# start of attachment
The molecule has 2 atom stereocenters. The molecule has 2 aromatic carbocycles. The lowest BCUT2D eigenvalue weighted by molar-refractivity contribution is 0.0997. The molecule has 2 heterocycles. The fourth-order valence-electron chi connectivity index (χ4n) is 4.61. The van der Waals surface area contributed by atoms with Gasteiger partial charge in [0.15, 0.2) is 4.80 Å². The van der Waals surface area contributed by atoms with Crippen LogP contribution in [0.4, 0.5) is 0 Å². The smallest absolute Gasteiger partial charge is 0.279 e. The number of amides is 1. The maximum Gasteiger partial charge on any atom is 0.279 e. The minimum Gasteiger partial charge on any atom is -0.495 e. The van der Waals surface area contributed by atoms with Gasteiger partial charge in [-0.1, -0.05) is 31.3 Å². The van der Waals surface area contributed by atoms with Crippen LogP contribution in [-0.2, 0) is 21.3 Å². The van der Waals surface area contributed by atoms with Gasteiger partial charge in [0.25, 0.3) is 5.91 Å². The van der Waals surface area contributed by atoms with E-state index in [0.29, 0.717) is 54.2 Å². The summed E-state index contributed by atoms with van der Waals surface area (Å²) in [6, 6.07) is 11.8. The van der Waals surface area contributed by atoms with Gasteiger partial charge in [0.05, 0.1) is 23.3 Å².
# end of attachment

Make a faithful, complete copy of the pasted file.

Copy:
The molecule has 2 atom stereocenters. The molecule has 2 aromatic carbocycles. The lowest BCUT2D eigenvalue weighted by molar-refractivity contribution is 0.0997. The molecule has 2 heterocycles. The fourth-order valence-electron chi connectivity index (χ4n) is 4.61. The van der Waals surface area contributed by atoms with Gasteiger partial charge in [0.15, 0.2) is 4.80 Å². The van der Waals surface area contributed by atoms with Crippen LogP contribution in [0.4, 0.5) is 0 Å². The smallest absolute Gasteiger partial charge is 0.279 e. The number of amides is 1. The maximum Gasteiger partial charge on any atom is 0.279 e. The minimum Gasteiger partial charge on any atom is -0.495 e. The van der Waals surface area contributed by atoms with Gasteiger partial charge in [-0.1, -0.05) is 31.3 Å². The van der Waals surface area contributed by atoms with Crippen LogP contribution in [-0.2, 0) is 21.3 Å². The van der Waals surface area contributed by atoms with Gasteiger partial charge in [0.25, 0.3) is 5.91 Å². The van der Waals surface area contributed by atoms with E-state index in [0.29, 0.717) is 54.2 Å². The summed E-state index contributed by atoms with van der Waals surface area (Å²) in [6, 6.07) is 11.8. The van der Waals surface area contributed by atoms with Gasteiger partial charge in [0.05, 0.1) is 23.3 Å².